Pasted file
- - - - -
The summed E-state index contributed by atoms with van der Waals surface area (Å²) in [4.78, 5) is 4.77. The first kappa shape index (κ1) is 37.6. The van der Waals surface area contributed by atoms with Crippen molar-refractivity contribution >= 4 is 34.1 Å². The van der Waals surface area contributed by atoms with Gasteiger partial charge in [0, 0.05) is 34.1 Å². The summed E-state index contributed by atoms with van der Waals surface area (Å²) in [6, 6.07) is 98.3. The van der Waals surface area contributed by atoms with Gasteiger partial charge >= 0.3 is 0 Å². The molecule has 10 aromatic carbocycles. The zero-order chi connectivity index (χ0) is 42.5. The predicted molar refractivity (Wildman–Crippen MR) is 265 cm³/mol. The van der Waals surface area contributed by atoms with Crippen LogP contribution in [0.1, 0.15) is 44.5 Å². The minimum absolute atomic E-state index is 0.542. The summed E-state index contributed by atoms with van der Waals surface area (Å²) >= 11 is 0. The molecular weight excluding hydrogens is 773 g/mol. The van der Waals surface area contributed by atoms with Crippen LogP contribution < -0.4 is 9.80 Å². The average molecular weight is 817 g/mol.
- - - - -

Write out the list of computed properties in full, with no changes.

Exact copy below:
The summed E-state index contributed by atoms with van der Waals surface area (Å²) in [4.78, 5) is 4.77. The first kappa shape index (κ1) is 37.6. The van der Waals surface area contributed by atoms with Crippen molar-refractivity contribution >= 4 is 34.1 Å². The van der Waals surface area contributed by atoms with Gasteiger partial charge in [0, 0.05) is 34.1 Å². The summed E-state index contributed by atoms with van der Waals surface area (Å²) in [6, 6.07) is 98.3. The van der Waals surface area contributed by atoms with Gasteiger partial charge >= 0.3 is 0 Å². The molecule has 10 aromatic carbocycles. The zero-order chi connectivity index (χ0) is 42.5. The predicted molar refractivity (Wildman–Crippen MR) is 265 cm³/mol. The van der Waals surface area contributed by atoms with Crippen LogP contribution in [0.1, 0.15) is 44.5 Å². The minimum absolute atomic E-state index is 0.542. The summed E-state index contributed by atoms with van der Waals surface area (Å²) >= 11 is 0. The molecular weight excluding hydrogens is 773 g/mol. The van der Waals surface area contributed by atoms with Crippen LogP contribution < -0.4 is 9.80 Å². The average molecular weight is 817 g/mol.